A couple of articles discussing the appeal of tradition among younger evangelicals have circulated the web this week. One of them, by Andrea Palpant Dilley, encourages traditional churches to be slow to abandon their traditional worship style and values if their primary motivation is attracting young people. Not all young folks want a contemporary worship experience. Or as she so eloquently expressed the matter:
Consider that some of us in time renew our appreciation for the strengths of a traditional church: historically informed hierarchy that claims accountability at multiple levels, historically informed teaching that leans on theological complexity, and liturgically informed worship that takes a high view of the sacraments and draws on hymns from centuries past.
Dilley is telling her own story; she avoids making any sweeping claims about trends toward tradition. The other article, “Young Evangelicals Are Getting High”, explains that young evangelical Christians “are going over to Catholicism and high Anglicanism/Lutheranism in droves.” And here’s why:
The kids who leave evangelical Protestantism are looking for something the world can’t give them. … theology; membership in a group that transcends time, place and race; a historic rootedness; something greater than themselves; ordained men who will be spiritual leaders and not merely listeners and buddies and story-tellers. … They are looking for true, deep, intellectually robust spirituality in their parents’ churches and not finding it.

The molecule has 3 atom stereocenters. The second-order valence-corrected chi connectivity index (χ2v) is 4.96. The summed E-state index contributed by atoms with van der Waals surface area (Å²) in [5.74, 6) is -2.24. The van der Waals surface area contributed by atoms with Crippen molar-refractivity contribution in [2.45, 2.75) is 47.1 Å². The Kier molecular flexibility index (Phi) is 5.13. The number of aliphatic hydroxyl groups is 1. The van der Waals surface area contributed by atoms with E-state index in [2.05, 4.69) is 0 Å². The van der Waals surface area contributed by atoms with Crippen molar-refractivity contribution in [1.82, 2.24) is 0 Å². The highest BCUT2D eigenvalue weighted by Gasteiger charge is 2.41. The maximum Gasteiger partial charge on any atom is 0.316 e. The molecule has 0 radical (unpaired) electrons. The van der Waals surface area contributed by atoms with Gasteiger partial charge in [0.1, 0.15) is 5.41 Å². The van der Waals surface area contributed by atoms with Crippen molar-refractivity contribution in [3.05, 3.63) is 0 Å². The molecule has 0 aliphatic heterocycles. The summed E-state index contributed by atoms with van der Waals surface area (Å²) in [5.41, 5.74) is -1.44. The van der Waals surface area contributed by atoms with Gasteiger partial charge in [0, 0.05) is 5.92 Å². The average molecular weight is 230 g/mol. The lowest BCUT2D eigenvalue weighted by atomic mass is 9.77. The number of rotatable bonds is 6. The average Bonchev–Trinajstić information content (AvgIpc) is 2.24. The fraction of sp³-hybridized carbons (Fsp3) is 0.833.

I’m glad this discussion is still getting attention. You can’t talk about tradition for long before you start talking about history, and that makes this church historian very happy. But it’s not a new discussion, and the trend toward tradition isn’t new either. It was Robert Webber, back in 1999, who pointed out in Ancient-Future Faith that young evangelicals seem hungry for deep roots. (That’s when I joined the conversation.) Chris Armstrong reported for Christianity Today on the appeal of the early church for twenty-first century Christians in 2008. And I helped put together an issue of Leadership Journal called “Rediscovered Roots” in 2009.
The story of movement away from low-church worship to liturgy is definitely a popular story. It’s my story (another day, perhaps). But it’s important to remember that the movement runs both ways. Lots of folks I know who now worship in low-church, nondenominational congregations grew up in Roman Catholic, Anglican, or otherwise liturgical churches. For them, what some outsiders consider rich tradition they themselves consider dead formalism. Many of my community college students grew up in Roman Catholic or Orthodox (Greek, Russian, you name it) churches and left having no idea what was going on in the worship services. These students are attracted to contemporary, nondenominational, informal worship experiences. (See this, for example.)
What is really fascinating to me is that it’s not only young evangelicals that are returning to tradition. Judaism and Islam are also encountering flocks of young faithful who want to recovery ancient practices—more Hebrew in the synagogue and more interest in sharia law, and so on. (See this great article for more.) It makes me wonder: is there anything in particular about our tradition, Christian tradition that appeals to young people? Or does my generation simply long for some connection, any connection, to the past?
Sometimes I wonder just how deep my generation’s appreciation for tradition runs. Sometimes I feel like we want to adopt the parts of tradition that seem meaningful to us, that give us that sense of connection we long for. But we are slow to submit to tradition; we don’t want to be burdened by it. I hope this interest in tradition ultimately sparks an interest not just in liturgical worship but also in the actual facts and faith and practice of Christianity past. I’d hate to see the trend for the contemporary replaced by trendy tradition.